“The Woods Hole Partnership Education Program (PEP) is a multi-institutional program between the 6 Woods Hole scientific institutions and the University of Maryland Eastern Shore. PEP is a 10-week program for college juniors and seniors from underrepresented groups in marine and ocean sciences who want to spend a summer gaining practical experience in marine and environmental science. The program consists of a four-week course in global climate change and a ten-week research project, through a successful virtual program for 2021.
The PEP program -- established in 2009-- is highly competitive. Out of the small cohort of 16 undergraduates, the HU Environmental Studies sophomore, Xavier Manning, was selected to be a part of the prestigious program. The program is typically held in Wood Hole, Massachusetts -- a scientific community that is renowned for its ocean and marine institutions. However, due to the COVID-19 pandemic, the program shifted to being virtual and has done so successfully. Students who are selected to participate in the program receive a $5,000 stipend for the duration of the program.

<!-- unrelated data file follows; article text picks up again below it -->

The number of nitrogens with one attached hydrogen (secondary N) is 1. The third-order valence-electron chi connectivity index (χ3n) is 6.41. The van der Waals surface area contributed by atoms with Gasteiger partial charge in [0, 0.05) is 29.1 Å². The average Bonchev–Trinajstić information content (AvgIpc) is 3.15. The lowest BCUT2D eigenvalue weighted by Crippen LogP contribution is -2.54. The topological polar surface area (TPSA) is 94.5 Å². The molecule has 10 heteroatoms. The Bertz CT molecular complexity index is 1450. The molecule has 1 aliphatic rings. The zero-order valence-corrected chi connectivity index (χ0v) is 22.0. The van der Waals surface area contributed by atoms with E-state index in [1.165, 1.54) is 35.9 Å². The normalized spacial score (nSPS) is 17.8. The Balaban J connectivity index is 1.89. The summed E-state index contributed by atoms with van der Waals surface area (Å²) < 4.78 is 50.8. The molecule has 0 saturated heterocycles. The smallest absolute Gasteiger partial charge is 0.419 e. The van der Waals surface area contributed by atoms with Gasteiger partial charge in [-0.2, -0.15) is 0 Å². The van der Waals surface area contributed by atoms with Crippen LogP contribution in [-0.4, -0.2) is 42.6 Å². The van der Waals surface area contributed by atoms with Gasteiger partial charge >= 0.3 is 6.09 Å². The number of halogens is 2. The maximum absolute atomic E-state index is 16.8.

Xavier Manning is a sophomore Environmental Science (B.S.) from Yonkers, New York. Manning became a resident of Washington D.C. in his middle school years. His personal experience with living in D.C. made him acutely aware of urban water issues. While Manning has always loved natural water features and spending time in the water, he is intimately familiar with the inequalities that determine which communities get to enjoy their water, and which are forced to endure their water. Manning recalls having to adjust to stark differences in water quality upon moving to D.C., which sometimes involved using bottled water in place of tap or hearing about water issues on the local news.
His firsthand experience with environmental justice issues is what led him to choose a major in Environmental Science (B.S.). Manning expressed that he wants to help underserved communities improve issues of air and water quality through the power of science. Manning is looking forward to the ways that the PEP program will propel him into a career in water quality. The most exciting part of the PEP program for Manning is getting experience with conducting research on a wide array of water-related environmental issues and creating connections with mentors in the scientific community. He hopes that his future career in science will provide critical representation that can inspire other African-American youth to pursue a STEM career.